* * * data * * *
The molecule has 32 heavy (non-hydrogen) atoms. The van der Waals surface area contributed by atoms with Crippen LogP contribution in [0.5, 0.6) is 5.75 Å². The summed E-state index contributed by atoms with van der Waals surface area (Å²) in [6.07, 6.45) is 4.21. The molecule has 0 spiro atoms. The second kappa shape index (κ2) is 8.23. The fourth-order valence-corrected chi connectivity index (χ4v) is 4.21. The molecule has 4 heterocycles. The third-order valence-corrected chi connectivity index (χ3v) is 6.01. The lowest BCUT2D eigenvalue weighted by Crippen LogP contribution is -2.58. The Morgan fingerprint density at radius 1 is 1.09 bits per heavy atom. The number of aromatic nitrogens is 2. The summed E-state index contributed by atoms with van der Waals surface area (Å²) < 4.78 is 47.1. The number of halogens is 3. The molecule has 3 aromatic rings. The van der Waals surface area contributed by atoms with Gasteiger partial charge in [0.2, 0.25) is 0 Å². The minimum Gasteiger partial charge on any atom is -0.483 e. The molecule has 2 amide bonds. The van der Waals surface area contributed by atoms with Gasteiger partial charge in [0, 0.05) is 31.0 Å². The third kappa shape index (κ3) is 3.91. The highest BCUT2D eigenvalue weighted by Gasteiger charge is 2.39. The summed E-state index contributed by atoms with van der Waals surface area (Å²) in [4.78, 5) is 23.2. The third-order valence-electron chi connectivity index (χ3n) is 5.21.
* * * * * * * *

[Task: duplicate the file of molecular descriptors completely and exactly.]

The molecule has 32 heavy (non-hydrogen) atoms. The van der Waals surface area contributed by atoms with Crippen LogP contribution in [0.5, 0.6) is 5.75 Å². The summed E-state index contributed by atoms with van der Waals surface area (Å²) in [6.07, 6.45) is 4.21. The molecule has 0 spiro atoms. The second kappa shape index (κ2) is 8.23. The fourth-order valence-corrected chi connectivity index (χ4v) is 4.21. The molecule has 4 heterocycles. The third-order valence-corrected chi connectivity index (χ3v) is 6.01. The lowest BCUT2D eigenvalue weighted by Crippen LogP contribution is -2.58. The Morgan fingerprint density at radius 1 is 1.09 bits per heavy atom. The number of aromatic nitrogens is 2. The summed E-state index contributed by atoms with van der Waals surface area (Å²) < 4.78 is 47.1. The number of halogens is 3. The molecule has 3 aromatic rings. The van der Waals surface area contributed by atoms with Gasteiger partial charge in [0.2, 0.25) is 0 Å². The minimum Gasteiger partial charge on any atom is -0.483 e. The molecule has 2 amide bonds. The van der Waals surface area contributed by atoms with Gasteiger partial charge in [0, 0.05) is 31.0 Å². The third kappa shape index (κ3) is 3.91. The highest BCUT2D eigenvalue weighted by Gasteiger charge is 2.39. The summed E-state index contributed by atoms with van der Waals surface area (Å²) in [4.78, 5) is 23.2. The third-order valence-electron chi connectivity index (χ3n) is 5.21.